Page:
The disciples cry out in fear, but Jesus calmly speaks to them.  Again, one wonders how they could have heard him so clearly under these windy conditions.  He must be very near their boat, another sign that something supernatural is happening.  They are able to hear and see under very adverse conditions.   We might call to mind Isaiah 32:1-4 –  “Behold, a king will reign in righteousness, and princes will rule in justice. Each will be like a hiding place from the wind, a covert from the tempest, like streams of water in a dry place, like the shade of a great rock in a weary land. Then the eyes of those who see will not be closed, and the ears of those who hear will hearken. The mind of the rash will have good judgment, and the tongue of the stammerers will speak readily and distinctly.”  

 And Peter answered Him and said, “Lord, if it is You, command me to come to You on the water.” So He said, “Come.”

 “Command me to come” –  Peter, as rash as he sometime is, dares not of his own volition join Christ in this revelation.   He cannot come out on the water on his own, and he knows it.  But if Christ commands him to come  out, he is willing to obey.   Was Peter trying to show off how obedient he could be?  Or trying to show the other disciples that he indeed was greater than them and had a special relationship to Christ?  Or trying to show that he was not afraid – he is obeying Jesus’ command not to be afraid but to be of good cheer?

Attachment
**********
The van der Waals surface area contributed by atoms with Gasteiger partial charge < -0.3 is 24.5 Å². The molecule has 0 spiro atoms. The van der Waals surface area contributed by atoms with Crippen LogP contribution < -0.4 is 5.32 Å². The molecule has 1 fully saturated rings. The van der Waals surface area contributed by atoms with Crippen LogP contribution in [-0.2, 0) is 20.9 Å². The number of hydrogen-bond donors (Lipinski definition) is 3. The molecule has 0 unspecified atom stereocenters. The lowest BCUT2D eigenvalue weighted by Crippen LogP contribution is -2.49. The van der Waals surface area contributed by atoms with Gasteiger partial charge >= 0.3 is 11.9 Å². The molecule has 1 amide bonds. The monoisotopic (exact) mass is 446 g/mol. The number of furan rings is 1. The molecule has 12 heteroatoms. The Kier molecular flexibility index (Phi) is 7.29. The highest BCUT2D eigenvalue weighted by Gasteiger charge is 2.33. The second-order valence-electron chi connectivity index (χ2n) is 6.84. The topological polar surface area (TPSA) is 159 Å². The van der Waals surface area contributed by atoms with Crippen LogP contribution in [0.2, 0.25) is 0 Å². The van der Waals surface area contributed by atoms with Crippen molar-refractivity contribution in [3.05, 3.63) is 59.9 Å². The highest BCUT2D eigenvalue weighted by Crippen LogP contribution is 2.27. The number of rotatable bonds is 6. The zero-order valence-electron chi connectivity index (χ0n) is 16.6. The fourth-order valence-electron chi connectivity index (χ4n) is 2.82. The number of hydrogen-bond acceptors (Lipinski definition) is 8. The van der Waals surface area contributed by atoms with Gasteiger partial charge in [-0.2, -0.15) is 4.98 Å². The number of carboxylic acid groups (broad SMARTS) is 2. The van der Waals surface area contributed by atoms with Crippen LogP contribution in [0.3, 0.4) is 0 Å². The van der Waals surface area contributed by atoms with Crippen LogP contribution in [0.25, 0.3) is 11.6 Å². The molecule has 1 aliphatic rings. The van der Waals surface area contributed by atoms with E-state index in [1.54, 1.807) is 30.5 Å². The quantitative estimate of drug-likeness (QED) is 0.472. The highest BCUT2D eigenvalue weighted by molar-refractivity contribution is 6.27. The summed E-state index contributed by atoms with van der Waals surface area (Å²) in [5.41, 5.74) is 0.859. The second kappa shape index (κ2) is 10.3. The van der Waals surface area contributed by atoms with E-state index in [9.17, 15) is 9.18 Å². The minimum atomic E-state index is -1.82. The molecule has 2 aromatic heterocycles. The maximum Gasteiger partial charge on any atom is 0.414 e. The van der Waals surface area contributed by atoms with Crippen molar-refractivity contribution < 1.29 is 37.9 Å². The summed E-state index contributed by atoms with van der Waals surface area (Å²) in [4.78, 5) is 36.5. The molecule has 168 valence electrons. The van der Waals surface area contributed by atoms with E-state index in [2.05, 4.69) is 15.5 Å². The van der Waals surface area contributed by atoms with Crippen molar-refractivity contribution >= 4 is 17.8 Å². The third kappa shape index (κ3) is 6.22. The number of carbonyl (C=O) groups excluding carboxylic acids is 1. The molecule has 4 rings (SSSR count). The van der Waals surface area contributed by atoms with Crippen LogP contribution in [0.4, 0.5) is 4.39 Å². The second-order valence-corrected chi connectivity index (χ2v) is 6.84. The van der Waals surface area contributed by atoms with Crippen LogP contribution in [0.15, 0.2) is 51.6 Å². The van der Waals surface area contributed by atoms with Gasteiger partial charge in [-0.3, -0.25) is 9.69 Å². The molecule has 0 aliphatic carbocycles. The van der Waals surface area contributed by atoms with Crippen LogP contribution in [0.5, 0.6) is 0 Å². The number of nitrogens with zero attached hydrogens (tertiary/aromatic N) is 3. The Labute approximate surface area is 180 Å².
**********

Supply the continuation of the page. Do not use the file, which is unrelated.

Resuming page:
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Does Jesus invite Peter to come, or command him to come?  In either case, Peter has to decide to do what Christ tells him.  Without hesitation Peter does as Christ bids him to do.

[One is reminded of the demons of the Gadarene demoniacs (Matt 8) asking Christ to apostolize them by sending them into the herd of swine.  They can’t do it on their own, in Christ’s presence, they need Christ’s permission.]

And when Peter had come down out of the boat, he walked on the water to go to Jesus. But when he saw that the wind was boisterous, he was afraid; and beginning to sink he cried out, saying, “Lord, save me!”

Seeing the wind (Greek: anemou).  He would have felt the wind all along as it was battering the boat.  All the disciples knew the wind was blowing strongly against them.  What did Peter suddenly see?    One doesn’t normally see the wind, but one can see what the wind can do – the force of the wind against things.  Peter apparently sees the wind to be the power of nature even chaos it represents, a force far greater than himself Peter has choices before him.  He has to decide what the forceful wind represents – it is a force to be reckoned with, yet is it God’s will or God’s presence or is it opposing God?   Peter faces what the Prophet Elijah encountered: And behold, the LORD passed by, and a great and strong wind rent the mountains, and broke in pieces the rocks before the LORD, but the LORD was not in the wind …  (1 Kings 19:11)